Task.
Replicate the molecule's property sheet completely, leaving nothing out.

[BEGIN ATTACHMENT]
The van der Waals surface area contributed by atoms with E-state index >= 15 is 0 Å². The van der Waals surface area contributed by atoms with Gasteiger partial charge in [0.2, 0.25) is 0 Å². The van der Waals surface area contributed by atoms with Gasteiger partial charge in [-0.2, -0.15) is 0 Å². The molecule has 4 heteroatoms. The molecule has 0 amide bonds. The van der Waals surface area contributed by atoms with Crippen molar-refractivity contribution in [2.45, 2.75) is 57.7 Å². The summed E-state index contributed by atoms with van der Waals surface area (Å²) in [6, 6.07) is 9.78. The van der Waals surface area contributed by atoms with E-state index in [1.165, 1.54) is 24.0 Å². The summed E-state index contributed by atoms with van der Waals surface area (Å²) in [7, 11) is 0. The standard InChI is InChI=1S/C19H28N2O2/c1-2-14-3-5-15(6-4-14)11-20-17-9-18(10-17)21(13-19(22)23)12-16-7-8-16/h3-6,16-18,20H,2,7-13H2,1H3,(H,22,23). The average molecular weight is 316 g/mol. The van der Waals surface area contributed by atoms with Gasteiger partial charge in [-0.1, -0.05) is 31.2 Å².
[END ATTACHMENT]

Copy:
The van der Waals surface area contributed by atoms with E-state index >= 15 is 0 Å². The van der Waals surface area contributed by atoms with Gasteiger partial charge in [0.2, 0.25) is 0 Å². The van der Waals surface area contributed by atoms with Gasteiger partial charge in [-0.2, -0.15) is 0 Å². The molecule has 4 heteroatoms. The molecule has 0 amide bonds. The van der Waals surface area contributed by atoms with Crippen molar-refractivity contribution in [2.45, 2.75) is 57.7 Å². The summed E-state index contributed by atoms with van der Waals surface area (Å²) in [6, 6.07) is 9.78. The van der Waals surface area contributed by atoms with E-state index in [1.165, 1.54) is 24.0 Å². The summed E-state index contributed by atoms with van der Waals surface area (Å²) in [7, 11) is 0. The standard InChI is InChI=1S/C19H28N2O2/c1-2-14-3-5-15(6-4-14)11-20-17-9-18(10-17)21(13-19(22)23)12-16-7-8-16/h3-6,16-18,20H,2,7-13H2,1H3,(H,22,23). The average molecular weight is 316 g/mol. The van der Waals surface area contributed by atoms with Gasteiger partial charge in [-0.1, -0.05) is 31.2 Å².